Morton’s Neuroma (or Interdigital Perineurial Fibrosis) is a common painful condition involving compression of nerves between the long bones of the forefoot just before they enter the toes. Commonly this involves the 3rd and 4th toes, however, may affect the 2nd and 3rd toes. Repeated trauma or compression of these nerves causes the nerves to swell and thicken causing Morton’s neuroma to develop.
Patients will often experience a clicking feeling in the forefoot followed by a sharp shooting pain or a sensation of numbness or pins and needles extending into ends of their toes. Tight narrow fitting shoes may often exacerbate these feelings which become worse after long periods of standing or walking. Once the Mortons Neuroma progresses symptoms will become more frequent and often more intense.
The exact cause of Morton’s neuroma can often vary between patients. An accurate diagnosis must be carefully made by the podiatrist through thorough history taking and direct questioning to ensure all possible causes are addressed. The podiatrist will also gather further information about the cause through a hands on assessment where they will try to reproduce your symptoms. A biomechanical and gait analysis will also be performed to assess whether poor foot alignment and function has contributed to your neuroma.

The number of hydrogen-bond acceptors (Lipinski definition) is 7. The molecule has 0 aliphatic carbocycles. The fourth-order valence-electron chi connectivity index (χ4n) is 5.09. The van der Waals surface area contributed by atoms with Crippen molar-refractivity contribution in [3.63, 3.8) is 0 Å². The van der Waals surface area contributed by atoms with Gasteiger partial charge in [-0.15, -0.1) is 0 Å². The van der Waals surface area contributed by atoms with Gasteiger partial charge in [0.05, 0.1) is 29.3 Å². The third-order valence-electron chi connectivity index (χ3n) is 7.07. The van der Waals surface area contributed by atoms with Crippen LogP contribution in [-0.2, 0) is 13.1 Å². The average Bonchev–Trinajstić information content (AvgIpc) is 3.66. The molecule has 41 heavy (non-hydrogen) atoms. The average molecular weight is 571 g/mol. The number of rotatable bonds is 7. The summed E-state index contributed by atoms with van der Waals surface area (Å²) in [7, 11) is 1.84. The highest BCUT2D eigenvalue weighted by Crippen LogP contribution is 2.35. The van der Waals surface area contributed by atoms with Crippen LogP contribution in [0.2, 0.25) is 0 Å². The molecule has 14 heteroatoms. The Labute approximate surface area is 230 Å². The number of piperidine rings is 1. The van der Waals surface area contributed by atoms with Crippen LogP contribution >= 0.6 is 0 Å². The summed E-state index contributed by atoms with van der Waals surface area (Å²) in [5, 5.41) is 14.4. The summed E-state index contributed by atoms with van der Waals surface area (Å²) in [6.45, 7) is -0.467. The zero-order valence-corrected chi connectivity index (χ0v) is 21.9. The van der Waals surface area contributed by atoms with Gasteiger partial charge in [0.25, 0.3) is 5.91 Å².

Relief of symptoms can often start by having a good pair of well fitting shoes fitted to your feet ensuring that the shoes don’t squeeze your foot together. Once footwear is addressed patients may require a small pre-metatarsal pad to be positioned onto the insole of the shoe to help lift and separate the bones in the forefoot to alleviate the pressure on the nerve. If the patient’s foot structure and mechanics is found to be a contributing cause, a custom made orthotic is usually the most convenient and effective way to manage the problem. Sometimes an injection of local anaesthetic and steroid is recommended to assist in settling acute symptoms.
If pain persists with conservative care, surgery may be an appropriate option. The common digital nerve is cut and the Mortons neuroma removed. This will result is numbness along the inside of the toes affected, and there is a small chance the end of the nerve will form a Stump Neuroma.
Approximately 75% of people receive symptom resolution for Morton’s Neuroma with conservative care.